Imagine a bank customer who is reviewing her account online. She finds a transaction that she doesn’t recognize and requests a Web chat session with an agent. After telling the agent the problem, verifying her identity, providing account numbers, and discussing the problem at length, the customer is told to call the customer service center and transfer to the Fraud Investigation Team.
What happens next? The entire process usually starts over and the customer must relay everything once again. Repeated requests for the same information and explanations of what prompted the customer to contact the bank is frustrating, increases customer turnover, and decreases agent productivity.
This example illustrates that just adding communication channels isn’t enough. Plus, having separate divisions handling each communication channel is inefficient and frustrating. Banks and financial institutions understand this. They also understand the importance of enabling customers to connect in real time through the media of their choice, as well as the need to link various conversation threads together as customers move from one channel to another. They understand that doing all of this improves efficiency, satisfaction, and the customer experience. But there remains the gap between knowing—and doing.
Context-Aware Communications Across All Channels
Let’s replay the above scenario, but with a contact center that is context-aware and unified. The Web page last used by the customer now provides information on the customer’s needs to the agent. The customer is now moved seamlessly to a voice call, identified via voice biometrics, and conferenced with a fraud investigator who can review an item with a customer and immediately activate the relevant holds on the account. Imagine, in the same process, alerting the agent to the fact that the customer has a large sum of money currently invested in a mutual fund that has lost significant value.
This information can be used not only to address the customer’s original inquiry, but also to access the most appropriate financial advisor to offer her reinvestment suggestions. And imagine doing all of this seamlessly across different pools of resources and different channels while leveraging all available information at hand. Integrated, multichannel, context-aware contact center solutions like this allow banks to take full advantage of multichannel communications advancements and bring productivity to unprecedented levels.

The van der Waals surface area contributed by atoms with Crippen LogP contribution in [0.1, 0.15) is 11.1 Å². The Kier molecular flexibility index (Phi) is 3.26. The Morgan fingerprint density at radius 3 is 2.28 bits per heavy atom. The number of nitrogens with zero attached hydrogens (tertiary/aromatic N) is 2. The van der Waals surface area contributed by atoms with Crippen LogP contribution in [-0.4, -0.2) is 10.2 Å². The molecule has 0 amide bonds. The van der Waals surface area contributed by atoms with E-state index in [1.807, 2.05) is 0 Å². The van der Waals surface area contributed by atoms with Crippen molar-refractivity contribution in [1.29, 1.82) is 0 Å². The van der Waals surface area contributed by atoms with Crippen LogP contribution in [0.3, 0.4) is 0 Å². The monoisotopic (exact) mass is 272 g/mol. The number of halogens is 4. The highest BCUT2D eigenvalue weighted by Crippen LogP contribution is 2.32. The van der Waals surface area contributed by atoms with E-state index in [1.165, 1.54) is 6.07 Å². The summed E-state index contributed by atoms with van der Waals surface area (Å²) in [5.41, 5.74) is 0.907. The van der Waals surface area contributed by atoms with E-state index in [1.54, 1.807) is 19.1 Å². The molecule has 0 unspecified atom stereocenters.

Why Offer a Richer, More Compelling Experience?
Adopting an integrated multichannel solution can impact a bank in several notable ways, including:
Increased customer loyalty. By demonstrating an understanding of the customer relationship and efficiently solving problems, banks can increase customer satisfaction. Bain & Company analysts have found large differences between banks that are loyalty leaders and those that are price leaders (Bain & Company, 2011). Loyalty leaders enjoy a 10 percent higher growth rate. In addition, every 1 percent improvement in first call resolution translates into a 0.64 percent increase in customer satisfaction. That in turn leads to improved customer retention and profitability.
Improved agent productivity. For example, industry statistics show that providing contextual data on screen decreases the average call handle time by 15 seconds.
Increased employee satisfaction and lower attrition rates. Equipped with a unified desktop and contextual data, agents are better able to meet customer demands and become more satisfied as a result.
Cost advantages. Chat, email, and self-help channels are dramatically less expensive per interaction than voice.